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The Characters

Alan: Blake's 7 was devised by Terry Nation, the man who created the daleks, and he came up with this program in 1975, its tag line was Robin Hood in space and the BBC swallowed it. They made the show in '77 for broadcast in '78.
It's about one extremely dedicated man, Blake, who believes in freedom for the masses, trying to persuade a crew of convicts to fight the good fight with him. And by and large they are not terribly interested.
The program changed from being Robin Hood in space to possibly Che Guevara and the dirty dozen.
It's people, people who have a cause against an evil regime. As you think about it a bit more, the political aspects of it become a little less black and white. You start to think now are they good guys, the things that they do? Are they really bad guys for the things they don't do.
Cally: Are you sure that what we are going to do is justified?

Blake: It has to be, don't you see, Cally. If we stop now then all we have done is senseless killing and destruction, without purpose, without reason.

Una: I suppose that the main character would have to be Blake, given that the program was named after him. He's the man who is leading the rebellion against the Federation, the evil regime. At his right hand side, but not necessarily supporting him, is the character of Avon who is perhaps the devil's advocate of peace, the voice of pragmatism.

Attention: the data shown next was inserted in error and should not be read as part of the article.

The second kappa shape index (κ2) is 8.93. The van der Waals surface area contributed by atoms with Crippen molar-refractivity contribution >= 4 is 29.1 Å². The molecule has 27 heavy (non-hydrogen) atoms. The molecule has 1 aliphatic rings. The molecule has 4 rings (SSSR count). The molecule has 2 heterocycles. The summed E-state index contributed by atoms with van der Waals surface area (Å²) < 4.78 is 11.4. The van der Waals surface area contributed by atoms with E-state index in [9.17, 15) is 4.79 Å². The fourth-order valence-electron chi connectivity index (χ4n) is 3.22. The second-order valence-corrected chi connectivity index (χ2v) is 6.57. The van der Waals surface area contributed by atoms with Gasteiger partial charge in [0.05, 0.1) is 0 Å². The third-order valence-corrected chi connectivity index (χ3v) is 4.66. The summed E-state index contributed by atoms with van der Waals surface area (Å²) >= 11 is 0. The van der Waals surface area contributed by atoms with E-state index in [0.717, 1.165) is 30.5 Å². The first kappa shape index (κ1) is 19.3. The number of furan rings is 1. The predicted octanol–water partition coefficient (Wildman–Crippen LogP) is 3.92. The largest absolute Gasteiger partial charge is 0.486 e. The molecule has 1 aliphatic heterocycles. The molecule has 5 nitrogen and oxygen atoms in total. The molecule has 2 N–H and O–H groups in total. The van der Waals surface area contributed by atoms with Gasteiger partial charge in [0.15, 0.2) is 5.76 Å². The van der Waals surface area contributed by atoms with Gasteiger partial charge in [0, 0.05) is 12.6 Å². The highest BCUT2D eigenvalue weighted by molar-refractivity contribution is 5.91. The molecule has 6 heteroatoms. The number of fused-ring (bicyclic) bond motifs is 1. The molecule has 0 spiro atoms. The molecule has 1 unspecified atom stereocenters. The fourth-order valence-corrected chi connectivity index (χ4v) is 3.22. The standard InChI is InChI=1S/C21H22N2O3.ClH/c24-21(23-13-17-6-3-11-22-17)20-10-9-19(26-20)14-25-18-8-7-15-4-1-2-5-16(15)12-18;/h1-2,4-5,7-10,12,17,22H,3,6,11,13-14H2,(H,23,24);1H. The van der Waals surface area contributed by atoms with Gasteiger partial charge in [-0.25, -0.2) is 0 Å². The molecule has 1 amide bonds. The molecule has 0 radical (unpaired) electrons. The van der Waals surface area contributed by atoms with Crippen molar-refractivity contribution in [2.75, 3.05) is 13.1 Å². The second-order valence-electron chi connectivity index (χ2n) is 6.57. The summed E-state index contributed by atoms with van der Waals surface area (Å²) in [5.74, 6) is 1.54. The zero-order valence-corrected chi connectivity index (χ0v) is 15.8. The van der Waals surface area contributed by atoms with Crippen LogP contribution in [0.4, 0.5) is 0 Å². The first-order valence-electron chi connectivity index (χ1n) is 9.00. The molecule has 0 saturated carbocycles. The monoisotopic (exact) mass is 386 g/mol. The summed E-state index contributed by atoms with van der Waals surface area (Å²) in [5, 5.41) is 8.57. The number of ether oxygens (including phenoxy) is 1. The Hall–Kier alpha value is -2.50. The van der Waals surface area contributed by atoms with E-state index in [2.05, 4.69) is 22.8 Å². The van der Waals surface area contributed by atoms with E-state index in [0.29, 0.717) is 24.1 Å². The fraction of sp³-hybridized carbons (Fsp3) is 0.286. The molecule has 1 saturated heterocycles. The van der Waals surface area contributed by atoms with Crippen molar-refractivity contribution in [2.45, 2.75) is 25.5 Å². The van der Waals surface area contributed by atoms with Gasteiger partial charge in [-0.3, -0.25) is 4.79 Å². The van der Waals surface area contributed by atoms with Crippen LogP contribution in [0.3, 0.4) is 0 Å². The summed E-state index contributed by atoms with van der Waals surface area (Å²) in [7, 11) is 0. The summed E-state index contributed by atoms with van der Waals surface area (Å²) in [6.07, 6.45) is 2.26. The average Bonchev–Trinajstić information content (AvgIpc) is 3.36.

Alan: He would shoot you in the back no problem and he was effectively an evil character, who fought evil forces, but you side with Avon because Avon is pretty cool.
I think that if you are to be honest, that when you are twelve and you are a girl, your hormones kick in when you are looking at Avon every week. Avon, fascination with Avon is going to be part of the interest in it as well.
A combination of witty cynicism; dark saturnine goods looks; and an interesting background, ensured that he became a real hit with the female viewers.
Servalan: You don't sound surprised?

Avon: Why should I be? It has a perverse kind of logic to it.

Servalan, the arch villaness, played by Jackie Pearce was wonderfully over the top and absolutely superb.
Pita: The lady who plays her, Jacqueline Pearce, said that they wanted to put her in boots and camouflage army gear. She said, 'No no no you don't do that. I'm going to do it in a dress.'
Judith: Any woman who can carry conviction, while running across a quarry in evening dress and high heels, deserves my eternal admiration.

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Last updated on 16th of February 2005.